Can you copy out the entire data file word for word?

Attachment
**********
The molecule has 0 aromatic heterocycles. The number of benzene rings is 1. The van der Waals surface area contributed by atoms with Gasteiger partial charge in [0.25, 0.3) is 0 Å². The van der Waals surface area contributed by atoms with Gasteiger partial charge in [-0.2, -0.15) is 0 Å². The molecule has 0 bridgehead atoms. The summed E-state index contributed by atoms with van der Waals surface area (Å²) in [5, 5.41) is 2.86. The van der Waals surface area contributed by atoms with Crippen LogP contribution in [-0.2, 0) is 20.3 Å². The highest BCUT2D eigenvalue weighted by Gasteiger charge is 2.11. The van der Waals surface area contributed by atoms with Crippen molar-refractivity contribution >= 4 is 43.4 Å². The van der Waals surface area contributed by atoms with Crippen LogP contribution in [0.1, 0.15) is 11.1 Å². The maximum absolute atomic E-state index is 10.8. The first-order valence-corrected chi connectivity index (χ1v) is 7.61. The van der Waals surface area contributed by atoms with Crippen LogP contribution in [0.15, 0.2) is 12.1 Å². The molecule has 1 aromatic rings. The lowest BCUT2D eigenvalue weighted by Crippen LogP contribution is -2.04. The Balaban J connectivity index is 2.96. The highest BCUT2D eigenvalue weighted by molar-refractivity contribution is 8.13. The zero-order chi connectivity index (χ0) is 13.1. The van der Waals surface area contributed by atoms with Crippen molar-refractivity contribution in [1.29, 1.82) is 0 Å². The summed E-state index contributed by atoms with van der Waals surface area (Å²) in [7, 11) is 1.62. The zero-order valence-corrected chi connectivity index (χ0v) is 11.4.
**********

The molecule has 0 aromatic heterocycles. The number of benzene rings is 1. The van der Waals surface area contributed by atoms with Gasteiger partial charge in [0.25, 0.3) is 0 Å². The van der Waals surface area contributed by atoms with Gasteiger partial charge in [-0.2, -0.15) is 0 Å². The molecule has 0 bridgehead atoms. The summed E-state index contributed by atoms with van der Waals surface area (Å²) in [5, 5.41) is 2.86. The van der Waals surface area contributed by atoms with Crippen LogP contribution in [-0.2, 0) is 20.3 Å². The highest BCUT2D eigenvalue weighted by Gasteiger charge is 2.11. The van der Waals surface area contributed by atoms with Crippen molar-refractivity contribution >= 4 is 43.4 Å². The van der Waals surface area contributed by atoms with Crippen LogP contribution in [0.1, 0.15) is 11.1 Å². The maximum absolute atomic E-state index is 10.8. The first-order valence-corrected chi connectivity index (χ1v) is 7.61. The van der Waals surface area contributed by atoms with Crippen LogP contribution in [0.15, 0.2) is 12.1 Å². The molecule has 1 aromatic rings. The lowest BCUT2D eigenvalue weighted by Crippen LogP contribution is -2.04. The Balaban J connectivity index is 2.96. The highest BCUT2D eigenvalue weighted by molar-refractivity contribution is 8.13. The zero-order chi connectivity index (χ0) is 13.1. The van der Waals surface area contributed by atoms with Crippen molar-refractivity contribution in [1.29, 1.82) is 0 Å². The summed E-state index contributed by atoms with van der Waals surface area (Å²) in [7, 11) is 1.62. The zero-order valence-corrected chi connectivity index (χ0v) is 11.4.